Gregg Shorthand

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This page contains information about the Gregg shorthand system.

See this idea for shorthand and memory palaces.


Gregg Shorthand Example.gif

Gregg shorthand is a system of phonography, or a phonetic writing system, which means it records the sounds of the speaker, not the English spelling.[1] It uses the f stroke for the f sound in funnel, telephone, and laugh.[2] All silent letters are omitted.[3] The image on the right shows the strokes of Gregg Shorthand Simplified. The system is written from left to right and the letters are joined. Sh (= ʃ) (and zh = ʒ), Ch (= tʃ), and J (or Dzh, = dʒ) are written downward,[4] while t and d are written upward.[5] X (k|s) is expressed by putting a slight backward slant on the s symbol, though a word beginning ex is just written as if spelt es (and, according to Pre-Anniversary, ox is written as if os).[6] W when in the middle of a word, is notated with a short dash under the next vowel.[7] Therefore, the letter Q (= k|w) is usually written as k with a dash underneath the next vowel.[8] In Anniversary and before, if z need be distinguished from s, a small tick drawn at a right angle from the s may be written to make this distinction.[9]

Many of the letters shown are also brief forms, or standard abbreviations for the most common words for increased speed in writing.[10] For instance, instead of writing kan for "can", the Gregg stenographer just writes k.[11] These brief forms are shown on the image to the right. There are several others not shown, however. For instance, "please" is written in Simplified and back as simply pl,[12] and "govern" as gv.[13]

Phrasing is another mechanism for increasing the speed of shorthand writing. Based on the notion that lifting the pen between words would have a heavy speed cost, phrasing is the combination of several smaller distinct forms into one outline.[14] For example "it may be that the" can be written in one outline, "(tm)ab(th)a(th)".[15] "I have not been able" would be written, "avnba" (Note that to the eye of the reader this phrase written in shorthand looks like "I-have-not-been-able", and so phrasing is far more legible than a longhand explanation of the principle may lead one to believe).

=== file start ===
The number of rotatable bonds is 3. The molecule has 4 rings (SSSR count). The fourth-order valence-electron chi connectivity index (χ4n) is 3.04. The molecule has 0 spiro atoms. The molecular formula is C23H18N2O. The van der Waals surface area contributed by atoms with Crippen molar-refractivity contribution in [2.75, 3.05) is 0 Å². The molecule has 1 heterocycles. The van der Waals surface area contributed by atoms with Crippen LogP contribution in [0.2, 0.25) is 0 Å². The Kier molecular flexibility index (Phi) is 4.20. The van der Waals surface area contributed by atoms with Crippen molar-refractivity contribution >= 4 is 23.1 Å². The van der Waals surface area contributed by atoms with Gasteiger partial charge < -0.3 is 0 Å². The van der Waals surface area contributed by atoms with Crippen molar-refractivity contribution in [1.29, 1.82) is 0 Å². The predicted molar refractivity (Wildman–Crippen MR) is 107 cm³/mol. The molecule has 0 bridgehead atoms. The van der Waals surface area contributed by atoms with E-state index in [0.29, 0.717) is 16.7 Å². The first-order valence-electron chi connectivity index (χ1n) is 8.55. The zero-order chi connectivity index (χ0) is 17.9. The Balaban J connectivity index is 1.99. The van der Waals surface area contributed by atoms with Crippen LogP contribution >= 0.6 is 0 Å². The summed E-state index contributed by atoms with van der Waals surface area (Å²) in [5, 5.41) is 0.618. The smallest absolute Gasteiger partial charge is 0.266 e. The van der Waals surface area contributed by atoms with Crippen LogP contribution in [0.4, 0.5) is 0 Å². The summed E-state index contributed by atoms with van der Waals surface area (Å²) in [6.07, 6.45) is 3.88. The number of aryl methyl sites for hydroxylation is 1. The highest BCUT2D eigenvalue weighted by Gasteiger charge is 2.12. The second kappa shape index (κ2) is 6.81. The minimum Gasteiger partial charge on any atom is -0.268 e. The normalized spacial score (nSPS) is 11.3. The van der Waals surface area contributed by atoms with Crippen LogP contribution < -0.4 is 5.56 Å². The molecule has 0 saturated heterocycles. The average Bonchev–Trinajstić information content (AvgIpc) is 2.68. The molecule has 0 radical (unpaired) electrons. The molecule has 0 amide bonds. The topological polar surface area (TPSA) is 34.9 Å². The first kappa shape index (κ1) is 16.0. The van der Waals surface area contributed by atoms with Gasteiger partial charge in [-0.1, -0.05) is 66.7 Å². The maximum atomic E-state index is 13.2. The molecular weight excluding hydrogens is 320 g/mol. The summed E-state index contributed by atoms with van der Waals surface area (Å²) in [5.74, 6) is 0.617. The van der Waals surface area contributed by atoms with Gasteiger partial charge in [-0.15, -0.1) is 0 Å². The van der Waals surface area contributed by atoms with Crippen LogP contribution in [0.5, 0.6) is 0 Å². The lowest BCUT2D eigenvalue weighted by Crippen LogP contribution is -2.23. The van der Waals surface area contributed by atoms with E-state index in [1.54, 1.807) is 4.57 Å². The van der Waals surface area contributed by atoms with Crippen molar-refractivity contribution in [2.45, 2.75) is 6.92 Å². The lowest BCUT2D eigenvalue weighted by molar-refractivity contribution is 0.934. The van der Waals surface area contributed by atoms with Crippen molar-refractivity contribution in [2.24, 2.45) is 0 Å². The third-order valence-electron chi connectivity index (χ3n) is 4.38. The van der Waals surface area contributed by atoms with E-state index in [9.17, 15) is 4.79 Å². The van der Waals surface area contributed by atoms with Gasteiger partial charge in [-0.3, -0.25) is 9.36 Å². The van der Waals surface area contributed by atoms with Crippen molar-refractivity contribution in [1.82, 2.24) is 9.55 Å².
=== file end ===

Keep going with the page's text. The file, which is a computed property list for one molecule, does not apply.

The vowels in Gregg shorthand are divided into three main groups that very rarely require further notation. The a is a large circle, and can stand for the a in "apple" (æ), "father" (ɑː), and "ache" (eɪ).[16] The e is a small circle, and can stand for the e in feed (iː) and help (ɛ), the i in trim (ɪ) and marine (iː), and the vowel in her and learn (ɜr).[17] The ī represents the i in fine (aɪ).[18] The o is a small hook that represents the al in talk (ɔː), the o in cone (oʊ), jot (ɒ), and order (ɔr).[19] The u is a tiny hook that expresses the three vowel sounds heard in the words who (uː), up (ʌ), and foot (ʊ).[20] It also expresses a w at the beginning of a word.[21] In "Anniversary," short and long vowel sounds for e, a, o and u may be distinguished by a mark under the vowel, a dot for short and a small downward tick for long sounds.[22]

There are special vowel markings for certain diphthongs.[23] The ow in how (aʊ) is just an a circle followed by an u hook. The io in lion (aɪ|.|ə), or any diphthong involving a long i and a vowel, is written with a small circle inside a large circle.[24] The ia in piano (i|.|æ) and repudiate (i|.|eɪ) is notated as a large circle with a dot in its center.[25] In Anniversary and back, if ea need be distinguished from ia, it is notated with a small downward tick inside the circle instead of the dot.[26] The u in united (juː) is notated with a small circle followed by an u hook above it.[27]

Due to the very simple alphabet, Gregg shorthand is very fast in writing; however, it takes a great deal of practice to master it. Speeds of 280 WPM (where a word is 1.4 syllables) have been reached with this system before, and those notes are still legible to others who know the system.[28]

Some left-handed shorthand writers have found it more comfortable to write Gregg shorthand from right to left.[29] This "mirror writing" was practiced by a few people throughout the life of Gregg shorthand. However, left-handed writers can still write Gregg shorthand from left to right with considerable ease.

Versions of Gregg shorthand